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Machine Learning - How to deal with missing data using Python?

Posted in Machine Learning   LAST UPDATED: OCTOBER 11, 2021

    The quality of the data and the amount of useful information that it contains are key factors that determine how well a machine learning algorithm can learn. Therefore, we must make sure to examine and preprocess a dataset before we feed it to a learning algorithm.

    learning algorithm.

    What is this missing data?

    It is not uncommon in real-world applications that our samples are missing one or more values for various reasons. There could have been an error in the data collection process, certain measurements are not applicable, particular fields could have been simply left blank in a survey, and many other reasons can lead to error in data collected. We typically see missing values as the blank spaces in our data table or as placeholder strings such as NaN.

    Unfortunately, most computational tools are unable to handle such missing values or would produce unpredictable results if we simply ignored them. Therefore, we must take care of those missing values before we proceed with further analysis. But before we discuss several techniques for dealing with missing values, let's create a simple example data frame from a CSV (comma-separated values) file to get a better grasp of the problem. We will be using pandas library to read data from the CSV file.

    Using the preceding code, we read CSV-formatted data into a pandas DataFrame via the read_csv function and noticed that the two missing cells were replaced by NaN. The StringIO function in the preceding code example was simply used for the purposes of illustration. It allows us to read the string assigned to csv_data into a pandas DataFrame as if it was a regular CSV file stored in our hard drive.

    For a larger DataFrame, it can be tedious to look for missing values manually, in this case, we can use the isnull method to return a DataFrame with Boolean values that indicate whether a cell contains a numeric value (False) or if data is missing (True). Using the sum method, we can then return the number of missing values per column as follows (You can try and run this code in the terminal above):



    A 0
    B 0
    C 1
    D 1
    dtype: int64

    This way, we can count the number of missing values per column; in the following subsections, we will take a look at different strategies for how to deal with this missing data.

    Dealing with missing data by removing it

    One of the easiest ways to deal with missing data is to simply remove the corresponding features (columns) or samples (rows) from the dataset entirely; rows with missing values can be easily dropped using the dropna method:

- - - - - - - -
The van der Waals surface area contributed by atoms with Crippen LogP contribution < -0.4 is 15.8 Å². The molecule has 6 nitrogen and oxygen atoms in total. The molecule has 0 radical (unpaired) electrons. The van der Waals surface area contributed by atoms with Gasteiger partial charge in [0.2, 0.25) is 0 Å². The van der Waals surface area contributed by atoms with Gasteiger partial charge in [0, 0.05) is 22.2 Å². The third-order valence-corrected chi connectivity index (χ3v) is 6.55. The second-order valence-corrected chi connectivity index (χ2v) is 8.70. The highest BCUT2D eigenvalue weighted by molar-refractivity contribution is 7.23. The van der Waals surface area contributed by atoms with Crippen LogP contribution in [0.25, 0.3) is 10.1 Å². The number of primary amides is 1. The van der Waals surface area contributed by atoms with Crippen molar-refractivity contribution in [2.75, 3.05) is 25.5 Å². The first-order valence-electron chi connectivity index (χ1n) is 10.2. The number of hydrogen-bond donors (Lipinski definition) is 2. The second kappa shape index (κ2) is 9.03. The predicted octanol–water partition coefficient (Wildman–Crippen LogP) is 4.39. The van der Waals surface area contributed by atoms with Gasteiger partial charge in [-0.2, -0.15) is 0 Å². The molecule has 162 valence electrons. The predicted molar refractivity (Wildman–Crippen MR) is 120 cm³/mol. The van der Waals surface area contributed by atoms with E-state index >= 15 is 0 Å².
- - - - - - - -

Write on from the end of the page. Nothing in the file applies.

A B C D
    0 1 2 3 4

    Similarly, we can drop columns that have at least one NaN in any row by setting the axis argument to 1:



    A B
    0 1 2
    1 5 6
    2 0 11

    The dropna method supports several additional parameters that can come in handy:

    # only drop rows where all columns are NaN
    # drop rows that have not at least 4 non-NaN values
    # only drop rows where NaN appear in specific columns (here: 'C')

    Although the removal of missing data seems to be a convenient approach, it also comes with certain disadvantages; for example, we may end up removing too many samples, which will make a reliable analysis impossible. Or, if we remove too many feature columns, we will run the risk of losing valuable information that our classifier needs to discriminate between classes. In the next section, we will thus look at one of the most commonly used alternatives for dealing with missing values: Interpolation techniques.

    Imputing missing values

    Often, the removal of samples or dropping of entire feature columns is simply not feasible, because we might lose too much valuable data. In this case, we can use different interpolation techniques to estimate the missing values from the other training samples in our dataset. One of the most common interpolation techniques is mean imputation, where we simply replace the missing value by the mean value of the entire feature column. A convenient way to achieve this is by using the Imputer class from scikit-learn module, as shown in the following code:

    from sklearn.preprocessing import Imputer

    imr = Imputer(missing_values='NaN', strategy='mean', axis=0)
    imr =
    imputed_data = imr.transform(df.values)


    array([[ 1., 2., 3., 4.], [ 5., 6., 3., 8.], [ 10., 11., 12., 4.]])

    Here, we replaced each NaN value by the corresponding mean, which is separately calculated for each feature column. If we changed the setting axis=0 to axis=1, we'd calculate the row means.

    Other options for the strategy parameter are median or most_frequent, where the latter replaces the missing values by the most frequent values. There are several ways you can experiment to deal with missing data but this is one of the convenient ways that works all the time.

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    About the author:
    Incoming Software Engineer @Vedantu, Codeforces (1765, expert). Former Summer Intern @Wikimedia Foundation(GSoC), @Egnify, @Vedantu.
    Tags:Data AnalysisData PreprocessingMachine LearningPython

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